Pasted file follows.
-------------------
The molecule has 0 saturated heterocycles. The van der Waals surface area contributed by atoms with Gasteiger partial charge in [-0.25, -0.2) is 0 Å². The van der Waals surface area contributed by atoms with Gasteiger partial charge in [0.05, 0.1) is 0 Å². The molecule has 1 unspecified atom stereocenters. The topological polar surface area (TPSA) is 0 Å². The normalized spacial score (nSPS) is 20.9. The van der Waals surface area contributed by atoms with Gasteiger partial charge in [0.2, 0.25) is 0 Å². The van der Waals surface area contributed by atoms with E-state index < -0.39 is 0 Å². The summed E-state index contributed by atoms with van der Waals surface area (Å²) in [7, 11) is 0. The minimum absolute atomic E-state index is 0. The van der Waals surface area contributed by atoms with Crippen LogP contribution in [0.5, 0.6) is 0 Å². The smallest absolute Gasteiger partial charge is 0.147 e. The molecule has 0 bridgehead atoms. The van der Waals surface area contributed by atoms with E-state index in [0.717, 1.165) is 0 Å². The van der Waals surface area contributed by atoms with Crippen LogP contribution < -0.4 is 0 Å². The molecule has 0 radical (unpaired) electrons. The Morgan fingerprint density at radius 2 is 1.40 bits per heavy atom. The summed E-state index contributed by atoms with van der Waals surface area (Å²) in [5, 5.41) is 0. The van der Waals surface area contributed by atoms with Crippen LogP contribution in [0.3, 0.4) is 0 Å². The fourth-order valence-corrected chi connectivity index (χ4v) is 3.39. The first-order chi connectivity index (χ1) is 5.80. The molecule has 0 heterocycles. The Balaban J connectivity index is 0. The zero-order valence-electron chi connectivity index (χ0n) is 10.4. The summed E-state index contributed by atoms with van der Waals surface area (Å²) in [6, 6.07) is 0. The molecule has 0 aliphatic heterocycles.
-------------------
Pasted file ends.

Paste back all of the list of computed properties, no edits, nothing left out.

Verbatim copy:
The molecule has 0 saturated heterocycles. The van der Waals surface area contributed by atoms with Gasteiger partial charge in [-0.25, -0.2) is 0 Å². The van der Waals surface area contributed by atoms with Gasteiger partial charge in [0.05, 0.1) is 0 Å². The molecule has 1 unspecified atom stereocenters. The topological polar surface area (TPSA) is 0 Å². The normalized spacial score (nSPS) is 20.9. The van der Waals surface area contributed by atoms with Gasteiger partial charge in [0.2, 0.25) is 0 Å². The van der Waals surface area contributed by atoms with E-state index < -0.39 is 0 Å². The summed E-state index contributed by atoms with van der Waals surface area (Å²) in [7, 11) is 0. The minimum absolute atomic E-state index is 0. The van der Waals surface area contributed by atoms with Crippen LogP contribution in [0.5, 0.6) is 0 Å². The smallest absolute Gasteiger partial charge is 0.147 e. The molecule has 0 bridgehead atoms. The van der Waals surface area contributed by atoms with E-state index in [0.717, 1.165) is 0 Å². The van der Waals surface area contributed by atoms with Crippen LogP contribution < -0.4 is 0 Å². The molecule has 0 radical (unpaired) electrons. The Morgan fingerprint density at radius 2 is 1.40 bits per heavy atom. The summed E-state index contributed by atoms with van der Waals surface area (Å²) in [5, 5.41) is 0. The van der Waals surface area contributed by atoms with Crippen LogP contribution in [0.3, 0.4) is 0 Å². The fourth-order valence-corrected chi connectivity index (χ4v) is 3.39. The first-order chi connectivity index (χ1) is 5.80. The molecule has 0 heterocycles. The Balaban J connectivity index is 0. The zero-order valence-electron chi connectivity index (χ0n) is 10.4. The summed E-state index contributed by atoms with van der Waals surface area (Å²) in [6, 6.07) is 0. The molecule has 0 aliphatic heterocycles.